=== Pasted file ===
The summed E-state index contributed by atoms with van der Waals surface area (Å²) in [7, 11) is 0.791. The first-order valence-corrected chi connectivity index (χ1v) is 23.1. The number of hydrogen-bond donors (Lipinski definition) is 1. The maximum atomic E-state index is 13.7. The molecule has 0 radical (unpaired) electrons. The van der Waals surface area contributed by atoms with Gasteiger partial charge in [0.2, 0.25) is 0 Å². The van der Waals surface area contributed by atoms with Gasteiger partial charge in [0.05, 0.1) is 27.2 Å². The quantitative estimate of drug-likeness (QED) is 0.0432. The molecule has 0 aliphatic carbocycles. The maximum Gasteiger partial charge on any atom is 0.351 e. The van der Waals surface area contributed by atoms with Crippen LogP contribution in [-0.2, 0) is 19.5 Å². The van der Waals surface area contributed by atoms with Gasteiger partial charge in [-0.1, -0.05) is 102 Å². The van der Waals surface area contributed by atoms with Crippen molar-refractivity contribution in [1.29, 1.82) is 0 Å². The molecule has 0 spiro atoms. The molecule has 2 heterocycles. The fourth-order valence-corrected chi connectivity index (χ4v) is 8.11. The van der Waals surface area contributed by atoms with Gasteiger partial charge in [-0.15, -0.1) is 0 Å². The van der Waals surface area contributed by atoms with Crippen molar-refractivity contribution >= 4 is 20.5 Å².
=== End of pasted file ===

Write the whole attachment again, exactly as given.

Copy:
The summed E-state index contributed by atoms with van der Waals surface area (Å²) in [7, 11) is 0.791. The first-order valence-corrected chi connectivity index (χ1v) is 23.1. The number of hydrogen-bond donors (Lipinski definition) is 1. The maximum atomic E-state index is 13.7. The molecule has 0 radical (unpaired) electrons. The van der Waals surface area contributed by atoms with Gasteiger partial charge in [0.2, 0.25) is 0 Å². The van der Waals surface area contributed by atoms with Gasteiger partial charge in [0.05, 0.1) is 27.2 Å². The quantitative estimate of drug-likeness (QED) is 0.0432. The molecule has 0 aliphatic carbocycles. The maximum Gasteiger partial charge on any atom is 0.351 e. The van der Waals surface area contributed by atoms with Crippen LogP contribution in [-0.2, 0) is 19.5 Å². The van der Waals surface area contributed by atoms with Gasteiger partial charge in [-0.1, -0.05) is 102 Å². The van der Waals surface area contributed by atoms with Crippen molar-refractivity contribution in [1.29, 1.82) is 0 Å². The molecule has 0 spiro atoms. The molecule has 2 heterocycles. The fourth-order valence-corrected chi connectivity index (χ4v) is 8.11. The van der Waals surface area contributed by atoms with Gasteiger partial charge in [-0.15, -0.1) is 0 Å². The van der Waals surface area contributed by atoms with Crippen molar-refractivity contribution >= 4 is 20.5 Å².